Remove any faded flowers from spring flowering bulbs but don’t cut the leaves down until they die back, as they are the energy source for the bulb. Hanging basket enthusiasts will be planting up this month. Kenny Condick, a Cardiff in bloom competitor of the past, would never put a basket outside until June 1st. The longer you’re patient the better the basket. Sweet peas sown last year can still be planted this month along with some seeds to prolong the season. If you’re really keen to get a good display then Mr Crump, who took part in the Wenvoe Open Garden Day last year, is the man to see. Climbing and rambling roses will need to be tied in now. Try to keep the stems as horizontal as possible; this will slow the sap down, give you more side shoots and consequently more flowers. Last October the family at Belgrave house in Wenvoe gave instruction to staff, that some of the older roses should be cut right back to just above ground level. There was a slight concern as to the recovery capacity of the said roses. I have now been informed that they came through a very wet winter and are healthy with new growth.

Spring is a good time to try layering. A propagation technique such as this is an easy way of getting more of your favourite shrubs and climbers. Just make a small wound on a flexible stem near a bud and peg it into the soil next to the plant. When it has taken root, just cut away from parent plant and pot up. Clematis and honeysuckle are good for this type of layering. RHS has a very good explanation of the different ways of layering on its website.

Take care and happy gardening.



Welcoming A Fox Into Your Garden


Have you seen a fox in the village recently? The photo shows one in a Wenvoe garden at midday during last August and sightings from other residents are not uncommon.

Whilst there is no clear demarcation between ‘rural’ and ‘urban’ foxes, ours are likely to be more of the countryside variety. However many urban areas of Britain have large populations of urban foxes and if you wander out from dusk onwards you might see several. And if you do not see any, you can read about them in the tabloids and how balanced is that reporting? One myth is that they are getting bigger and bolder. A 40 year study in Bristol found that urban foxes were no bigger than rural ones and had not increased in size over that period. In London it was found that some individual foxes were bolder than others but there was no evidence of any trend towards increased boldness. Ah yes, say the tabloids, but what about foxes attacking babies! Researchers suggest that there are no cases of ‘attacks’ although there are a few cases of babies being bitten, usually on the fingers, hands or lower feet. Unpleasant and distressing though this is the statistics suggest only 7 press reports of bites in the last 9 years. Over a similar period at least 21 people (adults and children) were killed by pet dogs.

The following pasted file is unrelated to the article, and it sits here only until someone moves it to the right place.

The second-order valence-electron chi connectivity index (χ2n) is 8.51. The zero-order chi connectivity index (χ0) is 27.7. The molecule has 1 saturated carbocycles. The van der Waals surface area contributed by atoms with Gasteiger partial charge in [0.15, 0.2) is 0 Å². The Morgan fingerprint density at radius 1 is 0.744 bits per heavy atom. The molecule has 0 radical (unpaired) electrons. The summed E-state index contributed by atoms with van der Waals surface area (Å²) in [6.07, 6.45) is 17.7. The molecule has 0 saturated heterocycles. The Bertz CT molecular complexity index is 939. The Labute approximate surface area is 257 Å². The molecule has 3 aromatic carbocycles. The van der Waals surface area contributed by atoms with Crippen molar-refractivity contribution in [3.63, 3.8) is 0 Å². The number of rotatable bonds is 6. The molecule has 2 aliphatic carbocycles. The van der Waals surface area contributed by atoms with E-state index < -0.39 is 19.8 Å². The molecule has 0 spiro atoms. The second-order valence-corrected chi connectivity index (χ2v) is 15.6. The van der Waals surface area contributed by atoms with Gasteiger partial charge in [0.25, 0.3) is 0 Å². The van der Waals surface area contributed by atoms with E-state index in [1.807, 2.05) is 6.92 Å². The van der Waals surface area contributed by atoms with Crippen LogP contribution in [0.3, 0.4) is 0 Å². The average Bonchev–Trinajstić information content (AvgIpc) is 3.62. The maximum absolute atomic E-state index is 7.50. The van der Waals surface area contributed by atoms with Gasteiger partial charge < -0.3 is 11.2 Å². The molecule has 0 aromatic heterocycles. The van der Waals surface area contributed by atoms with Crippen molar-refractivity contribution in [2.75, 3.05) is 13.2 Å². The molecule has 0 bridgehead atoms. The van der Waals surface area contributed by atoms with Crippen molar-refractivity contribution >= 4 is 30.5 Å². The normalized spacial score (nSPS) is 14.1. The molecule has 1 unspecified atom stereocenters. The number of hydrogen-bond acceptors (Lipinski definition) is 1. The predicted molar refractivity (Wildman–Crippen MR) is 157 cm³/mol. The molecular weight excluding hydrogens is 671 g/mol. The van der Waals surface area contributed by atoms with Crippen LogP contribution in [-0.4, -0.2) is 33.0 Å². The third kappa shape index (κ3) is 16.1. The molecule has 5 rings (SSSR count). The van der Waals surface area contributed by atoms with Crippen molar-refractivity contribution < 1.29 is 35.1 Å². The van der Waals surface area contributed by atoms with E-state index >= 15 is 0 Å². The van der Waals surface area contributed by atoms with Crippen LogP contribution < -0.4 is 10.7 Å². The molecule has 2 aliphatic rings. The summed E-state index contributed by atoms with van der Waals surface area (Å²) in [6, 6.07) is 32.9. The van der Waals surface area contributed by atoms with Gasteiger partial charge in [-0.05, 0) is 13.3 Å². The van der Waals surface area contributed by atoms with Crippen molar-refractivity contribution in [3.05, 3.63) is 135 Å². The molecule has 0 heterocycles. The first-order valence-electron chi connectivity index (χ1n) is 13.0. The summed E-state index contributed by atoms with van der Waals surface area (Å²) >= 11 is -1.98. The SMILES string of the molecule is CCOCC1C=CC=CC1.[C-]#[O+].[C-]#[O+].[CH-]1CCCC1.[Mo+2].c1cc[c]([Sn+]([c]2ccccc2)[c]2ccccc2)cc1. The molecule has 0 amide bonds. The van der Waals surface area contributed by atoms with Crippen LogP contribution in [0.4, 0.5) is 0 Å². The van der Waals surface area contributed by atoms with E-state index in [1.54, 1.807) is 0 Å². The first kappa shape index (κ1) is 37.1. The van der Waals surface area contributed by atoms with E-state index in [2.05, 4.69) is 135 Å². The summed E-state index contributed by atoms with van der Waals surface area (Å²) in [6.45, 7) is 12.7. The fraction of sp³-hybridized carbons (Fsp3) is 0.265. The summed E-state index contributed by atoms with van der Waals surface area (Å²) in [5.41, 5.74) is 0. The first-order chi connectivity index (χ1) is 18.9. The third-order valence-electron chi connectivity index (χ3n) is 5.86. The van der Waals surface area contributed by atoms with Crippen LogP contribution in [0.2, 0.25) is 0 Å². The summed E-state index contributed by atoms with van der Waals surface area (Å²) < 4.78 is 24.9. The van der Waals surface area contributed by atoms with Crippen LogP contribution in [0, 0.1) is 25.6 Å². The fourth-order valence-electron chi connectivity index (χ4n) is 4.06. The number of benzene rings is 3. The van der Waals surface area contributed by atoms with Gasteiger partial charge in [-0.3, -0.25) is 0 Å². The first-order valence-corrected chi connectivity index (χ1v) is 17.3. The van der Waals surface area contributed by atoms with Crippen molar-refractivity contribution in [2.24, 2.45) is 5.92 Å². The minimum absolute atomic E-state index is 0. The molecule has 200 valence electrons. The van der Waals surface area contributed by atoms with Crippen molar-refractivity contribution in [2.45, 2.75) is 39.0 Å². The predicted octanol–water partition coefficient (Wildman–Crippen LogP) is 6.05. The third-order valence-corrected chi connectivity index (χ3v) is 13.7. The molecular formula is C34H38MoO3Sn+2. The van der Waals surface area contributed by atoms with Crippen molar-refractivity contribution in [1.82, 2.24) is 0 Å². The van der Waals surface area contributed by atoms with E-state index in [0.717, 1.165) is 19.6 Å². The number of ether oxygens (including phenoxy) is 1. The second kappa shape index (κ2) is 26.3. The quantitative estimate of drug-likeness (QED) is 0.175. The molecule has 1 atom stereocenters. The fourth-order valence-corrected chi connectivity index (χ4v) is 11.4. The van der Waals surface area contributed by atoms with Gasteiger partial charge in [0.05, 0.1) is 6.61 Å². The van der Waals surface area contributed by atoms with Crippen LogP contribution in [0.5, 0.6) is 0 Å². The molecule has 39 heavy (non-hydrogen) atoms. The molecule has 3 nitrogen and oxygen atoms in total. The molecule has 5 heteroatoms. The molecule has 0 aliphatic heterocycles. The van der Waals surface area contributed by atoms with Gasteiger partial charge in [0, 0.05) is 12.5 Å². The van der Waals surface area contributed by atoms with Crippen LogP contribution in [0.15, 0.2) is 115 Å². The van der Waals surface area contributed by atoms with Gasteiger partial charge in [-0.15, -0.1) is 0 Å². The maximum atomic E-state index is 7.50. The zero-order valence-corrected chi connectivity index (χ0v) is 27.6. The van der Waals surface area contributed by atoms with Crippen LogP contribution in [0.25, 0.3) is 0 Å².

The press will also regularly report foxes attacking pets. A fox can catch a wild rabbit but if it is a pet rabbit, it becomes an ‘attack’. Foxes attacking cats is another popular news item. Researchers however found that in a confrontation between cat and fox, it is the fox that is most likely to flee. Information on cats being taken to vets indicated that wounds on cats are 40 times more likely to have been caused by other cats than foxes. Cats are known to catch and kill young foxes so it is not surprising that there will be the occasional fight.

What do you think about foxes visiting your garden? A poll last year suggested that a third of those asked would not welcome them although a half did not want the neighbour’s cats in either. 14% of British adults actively encourage foxes to visit their gardens which the Daily Mail interpreted as ‘Cunning! How the fox has wheedled its way into the affections of 1 in 7 families’ Those devious, scheming creatures!

Whilst no-one could claim that foxes are vegan and altruistic animal saints, they are carnivores after all, maybe it is time for us to look at the evidence more objectively. For more on this theme, take a look at the article ‘Time to stop vilifying the urban Fox’ by Stephen Harris and, maybe, consider welcoming a fox into your garden.